Other than interning at the Oregon Shakespeare Festival and coming home to warm apartment, I haven’t been up to much in Ashland. Last night after work, I got together with some girls in the costume shop. We decided to have a game night and people brought snacks to enjoy. My co-workers were surprised to see that I was animated and competitive at games. Little do they know that I’m used to my family who is 10 times louder than I was last night. Most of the time with my family, I hear: “That’s not right! That’s cheating! You can’t do that!,” “What’s that supposed to be! It doesn’t look like what the card has written on it, it looks like a (insert options here),” “What’re you doing that for?,” and other various arguments over strategies, rules, techniques, etc.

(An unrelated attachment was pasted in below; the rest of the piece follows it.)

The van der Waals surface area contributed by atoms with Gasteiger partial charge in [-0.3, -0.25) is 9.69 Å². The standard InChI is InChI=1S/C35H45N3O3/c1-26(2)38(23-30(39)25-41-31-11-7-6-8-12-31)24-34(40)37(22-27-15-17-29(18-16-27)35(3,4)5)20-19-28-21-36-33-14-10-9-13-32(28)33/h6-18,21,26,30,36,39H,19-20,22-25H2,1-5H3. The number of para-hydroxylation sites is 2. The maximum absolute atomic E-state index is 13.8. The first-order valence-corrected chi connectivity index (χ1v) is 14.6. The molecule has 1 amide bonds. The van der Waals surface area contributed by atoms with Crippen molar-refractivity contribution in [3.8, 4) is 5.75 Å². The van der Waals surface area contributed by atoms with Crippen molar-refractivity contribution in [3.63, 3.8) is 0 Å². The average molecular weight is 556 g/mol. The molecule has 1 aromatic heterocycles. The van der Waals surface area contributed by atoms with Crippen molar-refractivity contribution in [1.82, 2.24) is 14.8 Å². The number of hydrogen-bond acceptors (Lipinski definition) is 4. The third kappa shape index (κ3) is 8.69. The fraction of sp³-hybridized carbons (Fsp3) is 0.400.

Today I hung out with Amy, another girl in the FAIR program. She’s helping out in Scenic Design. We went to see “Juno” at the Varsity Theatre, a theatre that shows independent films. After the film, she needed to go to Medford to look for paper for a model of a set she’s working on. Although I haven’t done this for scene design, I thought I would mention that a model of a set is a scaled down, miniature version of what the set will look like; basically it’s a dollhouse version of the set once it’s been drafted/drawn. So, Amy noted that dollhouse items and sets for making things like model airplanes could be used to help build these miniature sets. Afterwards we went and hung out with Ross, an assistant director with the FAIR program. His schedule is pretty grueling; he has to go to work at noon, leave at 5, have a 2 hour break, and then be at work from 7 until midnight EVERYDAY. As far as I know, the other intern in assistant directing has the same schedule.
The night ended with me cleaning my apartment (yea!). I have a lot of errands to run, which I plan on completing while waiting for my laundry at the laundromat. The laundromat is on 3rd street, so it’s a few blocks away. Perhaps my next blog will be the adventures of my trek to the laundromat . . . stay tuned . . .